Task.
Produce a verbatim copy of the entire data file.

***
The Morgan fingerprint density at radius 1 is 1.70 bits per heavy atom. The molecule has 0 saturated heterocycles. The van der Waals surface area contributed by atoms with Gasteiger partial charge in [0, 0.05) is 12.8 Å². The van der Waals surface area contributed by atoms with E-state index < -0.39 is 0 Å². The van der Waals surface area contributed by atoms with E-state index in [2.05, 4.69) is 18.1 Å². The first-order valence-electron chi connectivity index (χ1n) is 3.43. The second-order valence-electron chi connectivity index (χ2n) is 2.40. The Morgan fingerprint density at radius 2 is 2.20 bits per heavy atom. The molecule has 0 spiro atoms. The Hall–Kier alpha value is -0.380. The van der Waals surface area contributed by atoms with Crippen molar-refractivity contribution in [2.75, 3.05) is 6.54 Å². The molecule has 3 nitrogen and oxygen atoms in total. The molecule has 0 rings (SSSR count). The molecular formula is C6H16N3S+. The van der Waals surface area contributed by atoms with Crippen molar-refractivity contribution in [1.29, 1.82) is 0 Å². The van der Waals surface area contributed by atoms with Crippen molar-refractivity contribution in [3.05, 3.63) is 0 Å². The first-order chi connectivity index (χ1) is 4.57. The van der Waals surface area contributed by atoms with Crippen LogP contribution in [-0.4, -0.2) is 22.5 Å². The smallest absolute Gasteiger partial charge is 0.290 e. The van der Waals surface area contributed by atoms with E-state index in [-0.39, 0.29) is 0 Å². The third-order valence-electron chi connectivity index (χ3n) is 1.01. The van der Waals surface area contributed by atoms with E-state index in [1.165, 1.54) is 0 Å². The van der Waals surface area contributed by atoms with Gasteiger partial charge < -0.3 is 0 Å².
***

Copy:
The Morgan fingerprint density at radius 1 is 1.70 bits per heavy atom. The molecule has 0 saturated heterocycles. The van der Waals surface area contributed by atoms with Gasteiger partial charge in [0, 0.05) is 12.8 Å². The van der Waals surface area contributed by atoms with E-state index < -0.39 is 0 Å². The van der Waals surface area contributed by atoms with E-state index in [2.05, 4.69) is 18.1 Å². The first-order valence-electron chi connectivity index (χ1n) is 3.43. The second-order valence-electron chi connectivity index (χ2n) is 2.40. The Morgan fingerprint density at radius 2 is 2.20 bits per heavy atom. The molecule has 0 spiro atoms. The Hall–Kier alpha value is -0.380. The van der Waals surface area contributed by atoms with Crippen molar-refractivity contribution in [2.75, 3.05) is 6.54 Å². The molecule has 3 nitrogen and oxygen atoms in total. The molecule has 0 rings (SSSR count). The molecular formula is C6H16N3S+. The van der Waals surface area contributed by atoms with Crippen molar-refractivity contribution in [1.29, 1.82) is 0 Å². The van der Waals surface area contributed by atoms with Crippen molar-refractivity contribution in [3.05, 3.63) is 0 Å². The first-order chi connectivity index (χ1) is 4.57. The van der Waals surface area contributed by atoms with Crippen LogP contribution in [-0.4, -0.2) is 22.5 Å². The smallest absolute Gasteiger partial charge is 0.290 e. The van der Waals surface area contributed by atoms with E-state index in [-0.39, 0.29) is 0 Å². The third-order valence-electron chi connectivity index (χ3n) is 1.01. The van der Waals surface area contributed by atoms with E-state index in [1.165, 1.54) is 0 Å². The van der Waals surface area contributed by atoms with Gasteiger partial charge < -0.3 is 0 Å².